Henry Wadsworth Longfellow, ed. Poems of Places: An Anthology in 31 Volumes.
Spain, Portugal, Belgium, and Holland: Vols. XIV–XV. 1876–79.

Spain: Granada

The Vega

By Magnus Sabiston

(From Granada)

MANY a league from end to end

That lovely vega doth extend;

Many a mile from side to side

Its fair expanse doth open wide,

Engirt by mountain walls that bound

The glorious landscape spread around,

Which, canopied by cloudless skies,

A scene of matchless beauty lies,

Where Nature hath with lavish hand

Strewed all the gifts at her command,

And fruits and flowers of every clime

Spontaneous revel in their prime,

And all around, below, above,

Seems formed for beauty, peace, and love.

Alas that ever ruthless war

So fair a spot of earth should mar,

Or that an Eden such as this

Should witness aught but scenes of bliss!

Here, where a thousand fragrant flowers

Adorn the shady, vine-clad bowers;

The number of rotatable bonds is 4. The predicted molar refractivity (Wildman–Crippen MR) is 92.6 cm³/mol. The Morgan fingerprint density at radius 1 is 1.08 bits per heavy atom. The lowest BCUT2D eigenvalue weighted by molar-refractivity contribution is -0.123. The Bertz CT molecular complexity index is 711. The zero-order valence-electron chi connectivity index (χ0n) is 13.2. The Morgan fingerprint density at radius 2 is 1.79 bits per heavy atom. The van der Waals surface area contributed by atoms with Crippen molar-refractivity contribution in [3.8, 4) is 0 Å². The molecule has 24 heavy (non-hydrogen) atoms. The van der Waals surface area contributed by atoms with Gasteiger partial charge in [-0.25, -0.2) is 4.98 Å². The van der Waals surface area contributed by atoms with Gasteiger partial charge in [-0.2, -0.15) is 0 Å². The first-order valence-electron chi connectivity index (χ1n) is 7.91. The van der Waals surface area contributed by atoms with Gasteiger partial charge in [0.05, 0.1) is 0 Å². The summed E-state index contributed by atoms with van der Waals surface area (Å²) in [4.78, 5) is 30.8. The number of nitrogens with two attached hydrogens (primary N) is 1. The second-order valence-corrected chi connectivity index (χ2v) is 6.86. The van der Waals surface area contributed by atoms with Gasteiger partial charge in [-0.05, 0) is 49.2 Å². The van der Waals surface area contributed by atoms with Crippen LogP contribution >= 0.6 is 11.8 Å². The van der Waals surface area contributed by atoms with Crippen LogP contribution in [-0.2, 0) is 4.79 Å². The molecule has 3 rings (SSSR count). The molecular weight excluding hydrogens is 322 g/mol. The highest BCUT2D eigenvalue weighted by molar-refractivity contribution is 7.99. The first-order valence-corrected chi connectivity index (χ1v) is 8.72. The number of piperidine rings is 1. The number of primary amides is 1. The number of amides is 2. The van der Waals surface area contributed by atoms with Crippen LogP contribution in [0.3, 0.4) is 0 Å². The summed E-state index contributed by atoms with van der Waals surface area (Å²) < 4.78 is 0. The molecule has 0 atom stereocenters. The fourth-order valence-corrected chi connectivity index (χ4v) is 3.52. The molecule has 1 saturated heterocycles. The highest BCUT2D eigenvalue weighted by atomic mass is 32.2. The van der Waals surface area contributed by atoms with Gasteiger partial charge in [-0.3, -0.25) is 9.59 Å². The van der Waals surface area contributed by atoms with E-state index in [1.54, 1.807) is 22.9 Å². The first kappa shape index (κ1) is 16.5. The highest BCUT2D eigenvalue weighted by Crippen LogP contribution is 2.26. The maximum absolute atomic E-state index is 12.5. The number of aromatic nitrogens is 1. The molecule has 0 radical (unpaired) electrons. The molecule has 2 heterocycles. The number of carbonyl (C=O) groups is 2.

Here, where the nightingale’s soft note

Doth on the perfumed zephyr float,

And where the lover’s lute alone

Should breathe the only passion known.

Yet of the vega not a rood

But hath been drenched with Moorish blood,

Nor is there rock or height around

That hath not rung with battle’s sound.

The last of that heroic race

Here made their chosen dwelling-place,

And here, for centuries, defied

Their ancient foemen’s strength and pride.

Many and many a time again

Had Christians sought to reach that plain,

And found their utmost efforts vain;

And many a valiant man lay dead

Before their tents were on it spread.

But discord brought the unhappy hour

Deprived the Moslem arm of power;

The fatal issue, long forecast,

In common ruin came at last.